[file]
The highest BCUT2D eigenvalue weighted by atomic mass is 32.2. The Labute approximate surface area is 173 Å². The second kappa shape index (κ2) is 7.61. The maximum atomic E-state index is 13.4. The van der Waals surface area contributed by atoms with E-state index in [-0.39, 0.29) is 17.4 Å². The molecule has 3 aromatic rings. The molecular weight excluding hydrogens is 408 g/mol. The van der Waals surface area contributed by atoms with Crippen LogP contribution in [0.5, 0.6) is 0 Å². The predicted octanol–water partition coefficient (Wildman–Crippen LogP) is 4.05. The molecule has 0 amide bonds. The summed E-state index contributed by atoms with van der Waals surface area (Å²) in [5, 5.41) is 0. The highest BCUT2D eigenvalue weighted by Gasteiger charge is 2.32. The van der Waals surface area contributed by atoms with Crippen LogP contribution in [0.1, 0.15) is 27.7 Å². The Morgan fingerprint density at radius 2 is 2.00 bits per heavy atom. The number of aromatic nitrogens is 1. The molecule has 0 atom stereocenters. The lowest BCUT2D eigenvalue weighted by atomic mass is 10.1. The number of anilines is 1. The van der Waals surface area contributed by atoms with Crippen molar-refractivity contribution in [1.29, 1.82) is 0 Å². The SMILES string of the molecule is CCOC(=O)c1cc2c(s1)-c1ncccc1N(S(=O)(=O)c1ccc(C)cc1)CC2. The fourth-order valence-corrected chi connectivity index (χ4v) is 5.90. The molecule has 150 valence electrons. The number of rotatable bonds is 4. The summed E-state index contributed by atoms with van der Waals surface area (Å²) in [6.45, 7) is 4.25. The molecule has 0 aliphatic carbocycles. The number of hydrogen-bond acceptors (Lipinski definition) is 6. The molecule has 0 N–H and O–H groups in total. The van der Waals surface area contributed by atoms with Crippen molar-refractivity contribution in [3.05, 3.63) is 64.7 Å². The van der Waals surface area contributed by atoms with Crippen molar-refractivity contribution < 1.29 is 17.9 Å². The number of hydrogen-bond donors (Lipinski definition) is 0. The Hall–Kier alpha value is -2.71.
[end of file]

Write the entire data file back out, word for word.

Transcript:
The highest BCUT2D eigenvalue weighted by atomic mass is 32.2. The Labute approximate surface area is 173 Å². The second kappa shape index (κ2) is 7.61. The maximum atomic E-state index is 13.4. The van der Waals surface area contributed by atoms with E-state index in [-0.39, 0.29) is 17.4 Å². The molecule has 3 aromatic rings. The molecular weight excluding hydrogens is 408 g/mol. The van der Waals surface area contributed by atoms with Crippen LogP contribution in [0.5, 0.6) is 0 Å². The predicted octanol–water partition coefficient (Wildman–Crippen LogP) is 4.05. The molecule has 0 amide bonds. The summed E-state index contributed by atoms with van der Waals surface area (Å²) in [5, 5.41) is 0. The highest BCUT2D eigenvalue weighted by Gasteiger charge is 2.32. The van der Waals surface area contributed by atoms with Crippen LogP contribution in [0.1, 0.15) is 27.7 Å². The Morgan fingerprint density at radius 2 is 2.00 bits per heavy atom. The number of aromatic nitrogens is 1. The molecule has 0 atom stereocenters. The lowest BCUT2D eigenvalue weighted by atomic mass is 10.1. The number of anilines is 1. The van der Waals surface area contributed by atoms with Crippen molar-refractivity contribution in [1.29, 1.82) is 0 Å². The SMILES string of the molecule is CCOC(=O)c1cc2c(s1)-c1ncccc1N(S(=O)(=O)c1ccc(C)cc1)CC2. The fourth-order valence-corrected chi connectivity index (χ4v) is 5.90. The molecule has 150 valence electrons. The number of rotatable bonds is 4. The summed E-state index contributed by atoms with van der Waals surface area (Å²) in [6.45, 7) is 4.25. The molecule has 0 aliphatic carbocycles. The number of hydrogen-bond acceptors (Lipinski definition) is 6. The molecule has 0 N–H and O–H groups in total. The van der Waals surface area contributed by atoms with Crippen molar-refractivity contribution in [3.05, 3.63) is 64.7 Å². The van der Waals surface area contributed by atoms with Crippen molar-refractivity contribution < 1.29 is 17.9 Å². The number of hydrogen-bond donors (Lipinski definition) is 0. The Hall–Kier alpha value is -2.71.